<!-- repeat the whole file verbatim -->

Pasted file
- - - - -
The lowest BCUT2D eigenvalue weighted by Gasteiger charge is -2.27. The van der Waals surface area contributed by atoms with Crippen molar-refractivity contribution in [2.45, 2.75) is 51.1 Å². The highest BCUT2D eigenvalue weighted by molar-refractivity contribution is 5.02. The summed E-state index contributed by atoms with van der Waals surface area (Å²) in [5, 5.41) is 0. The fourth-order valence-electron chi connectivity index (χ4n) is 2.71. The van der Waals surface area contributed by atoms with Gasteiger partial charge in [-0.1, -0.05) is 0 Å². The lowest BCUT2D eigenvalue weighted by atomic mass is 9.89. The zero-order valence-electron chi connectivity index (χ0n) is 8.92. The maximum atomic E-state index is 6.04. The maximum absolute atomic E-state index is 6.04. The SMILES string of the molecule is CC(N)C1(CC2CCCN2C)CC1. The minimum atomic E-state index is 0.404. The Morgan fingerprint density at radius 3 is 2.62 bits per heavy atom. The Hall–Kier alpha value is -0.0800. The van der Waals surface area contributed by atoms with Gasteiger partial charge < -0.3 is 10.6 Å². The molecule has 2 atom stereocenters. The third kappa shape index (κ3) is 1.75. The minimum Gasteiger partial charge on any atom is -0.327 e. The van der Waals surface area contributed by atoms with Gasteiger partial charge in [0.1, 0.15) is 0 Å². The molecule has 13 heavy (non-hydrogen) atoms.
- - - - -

The lowest BCUT2D eigenvalue weighted by Gasteiger charge is -2.27. The van der Waals surface area contributed by atoms with Crippen molar-refractivity contribution in [2.45, 2.75) is 51.1 Å². The highest BCUT2D eigenvalue weighted by molar-refractivity contribution is 5.02. The summed E-state index contributed by atoms with van der Waals surface area (Å²) in [5, 5.41) is 0. The fourth-order valence-electron chi connectivity index (χ4n) is 2.71. The van der Waals surface area contributed by atoms with Gasteiger partial charge in [-0.1, -0.05) is 0 Å². The lowest BCUT2D eigenvalue weighted by atomic mass is 9.89. The zero-order valence-electron chi connectivity index (χ0n) is 8.92. The maximum atomic E-state index is 6.04. The maximum absolute atomic E-state index is 6.04. The SMILES string of the molecule is CC(N)C1(CC2CCCN2C)CC1. The minimum atomic E-state index is 0.404. The Morgan fingerprint density at radius 3 is 2.62 bits per heavy atom. The Hall–Kier alpha value is -0.0800. The van der Waals surface area contributed by atoms with Gasteiger partial charge < -0.3 is 10.6 Å². The molecule has 2 atom stereocenters. The third kappa shape index (κ3) is 1.75. The minimum Gasteiger partial charge on any atom is -0.327 e. The van der Waals surface area contributed by atoms with Gasteiger partial charge in [0.1, 0.15) is 0 Å². The molecule has 13 heavy (non-hydrogen) atoms.